The phenomenon is not limited even to clothes. One cache discovered in Highgate, London, included a candlestick, a broken goblet, and . . . four dead chickens. Indeed, British home owners have been finding mummified animals stashed in their dwellings for hundreds of years. So many home owners discovered mummified cat and rat tableaux that museums were once almost embarrassed to receive any more of the ghastly things; it seemed, one historian marveled in 1950, “as if there had been a downright factory somewhere and profession of cat driers.” The headmaster’s house at King Edward VI School in Stourbridge, a building dating to 1550, proved in 1930 to have an embalmed tableau of a rat running from two desiccated ferrets under its floorboards, while one Edinburgh writer in 1869 could still recall the 1805 discovery of five or six horse skulls crammed into a sounding board above his church’s pulpit. “I was a mere child at the time,” he wrote, “and for long after the heads presented themselves to my dreams.” These horse skulls were a common discovery in the walls and floors of public speaking places, leading some to attribute them to an old architectural notion of skulls working as a resonator to improve a room’s acoustics.
But some stashes are simply puzzling. One home owner in Suffolk, pushing her fingers into a gap in her windowsill, found a 16th-century cache of nails, blades, the corner of a book cover, and a pin. It’s hard to know what these totems held in common except that, rather tantalizingly, they were all sharp. Other finds have clearer purposes, such as “witch bottles,” filled with anything from pins to human urine—and sometimes both—to ward off evil.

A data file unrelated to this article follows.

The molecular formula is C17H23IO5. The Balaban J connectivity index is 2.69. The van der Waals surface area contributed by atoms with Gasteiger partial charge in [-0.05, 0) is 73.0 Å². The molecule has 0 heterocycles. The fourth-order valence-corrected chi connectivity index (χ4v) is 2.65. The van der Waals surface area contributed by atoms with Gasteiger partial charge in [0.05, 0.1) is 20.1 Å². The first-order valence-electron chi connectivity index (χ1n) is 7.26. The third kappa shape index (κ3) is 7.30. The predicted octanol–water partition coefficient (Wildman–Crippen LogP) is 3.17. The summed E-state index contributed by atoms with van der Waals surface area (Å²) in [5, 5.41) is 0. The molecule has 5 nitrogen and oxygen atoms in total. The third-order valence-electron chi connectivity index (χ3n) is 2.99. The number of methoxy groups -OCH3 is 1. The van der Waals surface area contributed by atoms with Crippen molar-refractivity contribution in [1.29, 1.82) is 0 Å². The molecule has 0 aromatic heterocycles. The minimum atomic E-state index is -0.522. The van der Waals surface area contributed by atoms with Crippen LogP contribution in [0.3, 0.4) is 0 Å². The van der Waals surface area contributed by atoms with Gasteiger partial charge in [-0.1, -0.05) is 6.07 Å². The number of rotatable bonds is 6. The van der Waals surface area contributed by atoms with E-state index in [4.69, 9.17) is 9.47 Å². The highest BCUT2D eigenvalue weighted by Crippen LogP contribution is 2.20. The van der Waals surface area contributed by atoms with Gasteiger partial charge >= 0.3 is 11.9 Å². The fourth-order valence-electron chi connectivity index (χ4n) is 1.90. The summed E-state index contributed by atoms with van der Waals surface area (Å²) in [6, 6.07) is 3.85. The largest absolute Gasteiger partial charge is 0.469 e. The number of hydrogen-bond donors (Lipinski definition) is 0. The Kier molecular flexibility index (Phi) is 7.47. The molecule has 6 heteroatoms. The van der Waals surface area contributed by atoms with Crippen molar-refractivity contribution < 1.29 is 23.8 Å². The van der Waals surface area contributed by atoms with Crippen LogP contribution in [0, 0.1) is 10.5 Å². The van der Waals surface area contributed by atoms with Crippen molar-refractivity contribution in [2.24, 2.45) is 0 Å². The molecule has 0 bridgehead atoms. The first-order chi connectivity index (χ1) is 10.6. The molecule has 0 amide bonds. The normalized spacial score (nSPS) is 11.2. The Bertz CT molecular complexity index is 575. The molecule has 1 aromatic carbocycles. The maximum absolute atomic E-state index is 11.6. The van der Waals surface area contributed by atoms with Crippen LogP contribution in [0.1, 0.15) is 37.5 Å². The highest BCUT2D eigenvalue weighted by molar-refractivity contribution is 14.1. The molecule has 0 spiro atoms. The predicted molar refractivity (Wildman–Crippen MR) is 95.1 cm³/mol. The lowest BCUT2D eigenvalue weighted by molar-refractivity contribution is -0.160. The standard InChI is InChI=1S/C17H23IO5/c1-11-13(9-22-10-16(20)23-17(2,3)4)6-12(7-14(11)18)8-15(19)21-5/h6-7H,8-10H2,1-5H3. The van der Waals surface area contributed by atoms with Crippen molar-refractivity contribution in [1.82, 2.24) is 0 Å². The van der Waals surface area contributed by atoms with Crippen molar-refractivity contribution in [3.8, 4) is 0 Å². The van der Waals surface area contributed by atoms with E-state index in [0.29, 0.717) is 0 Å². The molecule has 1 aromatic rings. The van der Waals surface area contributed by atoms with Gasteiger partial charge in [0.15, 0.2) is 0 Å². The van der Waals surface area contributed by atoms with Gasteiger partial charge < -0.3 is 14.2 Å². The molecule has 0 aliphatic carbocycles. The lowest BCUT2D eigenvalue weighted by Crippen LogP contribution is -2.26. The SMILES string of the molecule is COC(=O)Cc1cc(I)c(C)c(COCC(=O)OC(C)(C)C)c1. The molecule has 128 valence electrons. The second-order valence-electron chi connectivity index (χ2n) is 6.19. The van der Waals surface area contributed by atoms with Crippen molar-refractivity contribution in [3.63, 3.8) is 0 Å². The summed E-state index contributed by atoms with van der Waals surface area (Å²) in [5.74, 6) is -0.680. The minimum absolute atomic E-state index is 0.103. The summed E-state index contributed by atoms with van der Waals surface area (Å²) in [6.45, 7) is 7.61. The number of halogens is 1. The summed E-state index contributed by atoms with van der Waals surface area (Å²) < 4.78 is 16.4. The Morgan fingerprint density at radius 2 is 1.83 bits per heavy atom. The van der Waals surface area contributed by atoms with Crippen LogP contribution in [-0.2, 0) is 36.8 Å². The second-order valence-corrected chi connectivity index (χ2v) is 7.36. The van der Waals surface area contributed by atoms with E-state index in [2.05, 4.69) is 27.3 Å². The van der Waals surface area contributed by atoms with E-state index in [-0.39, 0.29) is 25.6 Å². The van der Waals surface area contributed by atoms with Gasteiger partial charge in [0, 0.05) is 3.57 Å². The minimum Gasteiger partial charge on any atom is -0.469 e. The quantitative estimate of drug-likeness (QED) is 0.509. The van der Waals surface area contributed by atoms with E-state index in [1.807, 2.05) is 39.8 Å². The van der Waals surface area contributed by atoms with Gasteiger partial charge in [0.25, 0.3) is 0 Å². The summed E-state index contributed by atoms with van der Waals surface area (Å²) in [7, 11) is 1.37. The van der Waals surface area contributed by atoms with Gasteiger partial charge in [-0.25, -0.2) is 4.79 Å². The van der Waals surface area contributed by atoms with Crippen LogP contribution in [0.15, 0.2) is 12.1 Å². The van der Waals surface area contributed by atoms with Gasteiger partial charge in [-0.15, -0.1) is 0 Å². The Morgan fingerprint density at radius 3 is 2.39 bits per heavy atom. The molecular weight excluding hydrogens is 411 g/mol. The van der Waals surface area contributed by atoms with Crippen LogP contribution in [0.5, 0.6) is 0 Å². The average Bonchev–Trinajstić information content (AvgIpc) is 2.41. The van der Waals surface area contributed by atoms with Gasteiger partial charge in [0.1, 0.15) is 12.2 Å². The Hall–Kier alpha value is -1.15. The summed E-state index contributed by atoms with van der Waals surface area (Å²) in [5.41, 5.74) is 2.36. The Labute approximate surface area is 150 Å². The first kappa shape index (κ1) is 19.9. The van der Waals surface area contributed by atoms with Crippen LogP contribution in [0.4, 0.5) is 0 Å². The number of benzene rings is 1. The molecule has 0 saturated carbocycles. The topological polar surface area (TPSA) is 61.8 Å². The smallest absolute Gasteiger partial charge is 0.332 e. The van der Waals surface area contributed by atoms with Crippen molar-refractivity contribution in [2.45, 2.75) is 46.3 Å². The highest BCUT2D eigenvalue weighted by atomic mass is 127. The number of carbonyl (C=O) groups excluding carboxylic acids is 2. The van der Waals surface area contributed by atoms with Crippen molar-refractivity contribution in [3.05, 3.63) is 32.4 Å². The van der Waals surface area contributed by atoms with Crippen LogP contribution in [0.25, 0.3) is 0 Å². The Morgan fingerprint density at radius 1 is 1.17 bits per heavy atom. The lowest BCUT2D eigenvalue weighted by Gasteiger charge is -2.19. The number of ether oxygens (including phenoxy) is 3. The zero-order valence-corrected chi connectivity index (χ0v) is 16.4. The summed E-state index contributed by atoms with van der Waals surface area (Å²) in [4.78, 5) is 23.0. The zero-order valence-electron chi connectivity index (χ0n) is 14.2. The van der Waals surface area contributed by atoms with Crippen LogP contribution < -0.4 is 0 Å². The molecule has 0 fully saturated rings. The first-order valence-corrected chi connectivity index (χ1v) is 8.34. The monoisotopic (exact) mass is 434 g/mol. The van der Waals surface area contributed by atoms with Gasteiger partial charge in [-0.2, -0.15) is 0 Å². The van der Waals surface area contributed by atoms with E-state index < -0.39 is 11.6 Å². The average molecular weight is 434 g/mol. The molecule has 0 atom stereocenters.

But all of these objects—skulls, bottles, pins, and the like—are durable enough that they might even be found buried outdoors. Clothing is much more fragile, and this is what makes clothing caches squirreled away in cool, dry houses especially valuable. Other finds cataloged by the Deliberately Concealed Garments Project include a velvet waistcoat wrapped around cat bones and paper patterns, found in the town of Nether Wallop; a corset uncovered in a thatched cottage in Pontarddulais; and a brown felted wool hat dating from 1350, discovered in a church buttress in Little Sampford.
Dew and Eastop are creating a Deliberately Concealed Garments traveling exhibition, which will launch next summer; in the meantime, foreign home owners should also keep on the lookout. “Concealed caches have been identified in many parts of the U.K., mainland Europe, North America, and Australia,” Dew notes, theorizing that emigrants took the practice overseas with them. And a welcome one it is, too. The next time you leave dirty laundry lying around your house, just remember: You are joining a long tradition of fighting off evil.
Paul Collins edits the Collins Library for McSweeney’s Books. His latest book is Not Even Wrong: Adventures in Autism (Bloomsbury).